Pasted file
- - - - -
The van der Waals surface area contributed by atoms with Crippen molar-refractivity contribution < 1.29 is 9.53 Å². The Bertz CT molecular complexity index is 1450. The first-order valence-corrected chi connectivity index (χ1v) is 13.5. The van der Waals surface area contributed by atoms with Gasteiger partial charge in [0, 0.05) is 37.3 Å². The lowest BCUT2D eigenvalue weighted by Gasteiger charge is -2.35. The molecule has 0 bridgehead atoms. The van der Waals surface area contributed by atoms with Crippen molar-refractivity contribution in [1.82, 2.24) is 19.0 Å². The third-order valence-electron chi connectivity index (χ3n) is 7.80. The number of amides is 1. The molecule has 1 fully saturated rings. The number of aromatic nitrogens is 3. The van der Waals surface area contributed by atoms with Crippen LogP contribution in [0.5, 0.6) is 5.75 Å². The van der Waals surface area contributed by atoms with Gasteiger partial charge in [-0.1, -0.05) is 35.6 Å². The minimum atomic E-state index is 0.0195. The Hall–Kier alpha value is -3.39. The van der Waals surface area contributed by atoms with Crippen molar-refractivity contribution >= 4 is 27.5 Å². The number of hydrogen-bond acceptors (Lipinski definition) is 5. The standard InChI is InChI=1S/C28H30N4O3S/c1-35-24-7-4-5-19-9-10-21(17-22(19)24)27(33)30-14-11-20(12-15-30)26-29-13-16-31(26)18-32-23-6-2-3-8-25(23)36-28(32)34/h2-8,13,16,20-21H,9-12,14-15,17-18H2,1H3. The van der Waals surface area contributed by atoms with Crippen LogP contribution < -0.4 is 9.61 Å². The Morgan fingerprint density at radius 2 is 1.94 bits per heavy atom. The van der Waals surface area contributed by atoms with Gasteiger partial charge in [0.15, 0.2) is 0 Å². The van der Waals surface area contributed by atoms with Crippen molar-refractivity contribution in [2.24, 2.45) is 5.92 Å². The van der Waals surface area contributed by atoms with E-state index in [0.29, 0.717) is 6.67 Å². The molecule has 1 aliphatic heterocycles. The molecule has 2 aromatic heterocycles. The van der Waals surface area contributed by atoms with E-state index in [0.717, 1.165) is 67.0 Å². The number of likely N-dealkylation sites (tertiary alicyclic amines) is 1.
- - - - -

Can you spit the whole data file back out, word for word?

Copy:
The van der Waals surface area contributed by atoms with Crippen molar-refractivity contribution < 1.29 is 9.53 Å². The Bertz CT molecular complexity index is 1450. The first-order valence-corrected chi connectivity index (χ1v) is 13.5. The van der Waals surface area contributed by atoms with Gasteiger partial charge in [0, 0.05) is 37.3 Å². The lowest BCUT2D eigenvalue weighted by Gasteiger charge is -2.35. The molecule has 0 bridgehead atoms. The van der Waals surface area contributed by atoms with Crippen molar-refractivity contribution in [1.82, 2.24) is 19.0 Å². The third-order valence-electron chi connectivity index (χ3n) is 7.80. The number of amides is 1. The molecule has 1 fully saturated rings. The number of aromatic nitrogens is 3. The van der Waals surface area contributed by atoms with Crippen LogP contribution in [0.5, 0.6) is 5.75 Å². The van der Waals surface area contributed by atoms with Gasteiger partial charge in [-0.1, -0.05) is 35.6 Å². The minimum atomic E-state index is 0.0195. The Hall–Kier alpha value is -3.39. The van der Waals surface area contributed by atoms with Crippen molar-refractivity contribution >= 4 is 27.5 Å². The number of hydrogen-bond acceptors (Lipinski definition) is 5. The standard InChI is InChI=1S/C28H30N4O3S/c1-35-24-7-4-5-19-9-10-21(17-22(19)24)27(33)30-14-11-20(12-15-30)26-29-13-16-31(26)18-32-23-6-2-3-8-25(23)36-28(32)34/h2-8,13,16,20-21H,9-12,14-15,17-18H2,1H3. The van der Waals surface area contributed by atoms with Crippen LogP contribution < -0.4 is 9.61 Å². The Morgan fingerprint density at radius 2 is 1.94 bits per heavy atom. The van der Waals surface area contributed by atoms with Gasteiger partial charge in [0.15, 0.2) is 0 Å². The van der Waals surface area contributed by atoms with Crippen molar-refractivity contribution in [2.24, 2.45) is 5.92 Å². The van der Waals surface area contributed by atoms with E-state index in [0.29, 0.717) is 6.67 Å². The molecule has 1 aliphatic heterocycles. The molecule has 2 aromatic heterocycles. The van der Waals surface area contributed by atoms with E-state index in [0.717, 1.165) is 67.0 Å². The number of likely N-dealkylation sites (tertiary alicyclic amines) is 1.